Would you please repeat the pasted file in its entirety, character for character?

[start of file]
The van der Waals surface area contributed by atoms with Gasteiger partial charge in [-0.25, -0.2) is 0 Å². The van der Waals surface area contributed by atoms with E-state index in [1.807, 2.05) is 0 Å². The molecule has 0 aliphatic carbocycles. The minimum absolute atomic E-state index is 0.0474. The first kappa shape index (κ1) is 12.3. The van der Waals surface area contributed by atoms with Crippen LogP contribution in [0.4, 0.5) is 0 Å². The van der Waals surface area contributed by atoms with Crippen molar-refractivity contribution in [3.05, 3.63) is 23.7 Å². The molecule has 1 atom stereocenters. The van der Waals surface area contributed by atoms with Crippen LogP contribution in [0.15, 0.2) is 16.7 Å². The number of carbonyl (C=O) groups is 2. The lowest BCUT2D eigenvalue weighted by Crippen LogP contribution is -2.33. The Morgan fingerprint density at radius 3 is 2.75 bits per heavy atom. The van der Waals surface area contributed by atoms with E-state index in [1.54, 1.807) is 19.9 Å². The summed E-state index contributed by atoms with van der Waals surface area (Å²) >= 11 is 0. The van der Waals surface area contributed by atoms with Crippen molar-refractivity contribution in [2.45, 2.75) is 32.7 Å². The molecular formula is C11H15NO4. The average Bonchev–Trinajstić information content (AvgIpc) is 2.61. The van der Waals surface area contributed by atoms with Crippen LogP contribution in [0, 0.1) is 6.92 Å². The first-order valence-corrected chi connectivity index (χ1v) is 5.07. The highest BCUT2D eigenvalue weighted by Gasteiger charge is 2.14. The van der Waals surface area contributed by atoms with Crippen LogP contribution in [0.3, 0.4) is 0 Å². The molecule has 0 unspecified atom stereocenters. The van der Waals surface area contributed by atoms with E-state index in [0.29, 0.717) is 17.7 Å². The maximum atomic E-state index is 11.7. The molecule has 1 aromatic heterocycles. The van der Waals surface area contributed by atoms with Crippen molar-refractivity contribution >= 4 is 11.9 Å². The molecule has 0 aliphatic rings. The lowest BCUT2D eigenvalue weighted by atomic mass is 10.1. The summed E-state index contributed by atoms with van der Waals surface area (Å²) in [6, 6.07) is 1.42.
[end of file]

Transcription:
The van der Waals surface area contributed by atoms with Gasteiger partial charge in [-0.25, -0.2) is 0 Å². The van der Waals surface area contributed by atoms with E-state index in [1.807, 2.05) is 0 Å². The molecule has 0 aliphatic carbocycles. The minimum absolute atomic E-state index is 0.0474. The first kappa shape index (κ1) is 12.3. The van der Waals surface area contributed by atoms with Crippen LogP contribution in [0.4, 0.5) is 0 Å². The van der Waals surface area contributed by atoms with Crippen molar-refractivity contribution in [3.05, 3.63) is 23.7 Å². The molecule has 1 atom stereocenters. The van der Waals surface area contributed by atoms with Crippen LogP contribution in [0.15, 0.2) is 16.7 Å². The number of carbonyl (C=O) groups is 2. The lowest BCUT2D eigenvalue weighted by Crippen LogP contribution is -2.33. The Morgan fingerprint density at radius 3 is 2.75 bits per heavy atom. The van der Waals surface area contributed by atoms with E-state index in [1.54, 1.807) is 19.9 Å². The summed E-state index contributed by atoms with van der Waals surface area (Å²) >= 11 is 0. The van der Waals surface area contributed by atoms with Crippen molar-refractivity contribution in [2.45, 2.75) is 32.7 Å². The molecular formula is C11H15NO4. The average Bonchev–Trinajstić information content (AvgIpc) is 2.61. The van der Waals surface area contributed by atoms with Crippen LogP contribution in [0, 0.1) is 6.92 Å². The first-order valence-corrected chi connectivity index (χ1v) is 5.07. The highest BCUT2D eigenvalue weighted by Gasteiger charge is 2.14. The van der Waals surface area contributed by atoms with Crippen LogP contribution in [0.3, 0.4) is 0 Å². The molecule has 0 unspecified atom stereocenters. The van der Waals surface area contributed by atoms with E-state index in [0.29, 0.717) is 17.7 Å². The maximum atomic E-state index is 11.7. The molecule has 1 aromatic heterocycles. The van der Waals surface area contributed by atoms with Crippen molar-refractivity contribution >= 4 is 11.9 Å². The molecule has 0 aliphatic rings. The lowest BCUT2D eigenvalue weighted by atomic mass is 10.1. The summed E-state index contributed by atoms with van der Waals surface area (Å²) in [6, 6.07) is 1.42.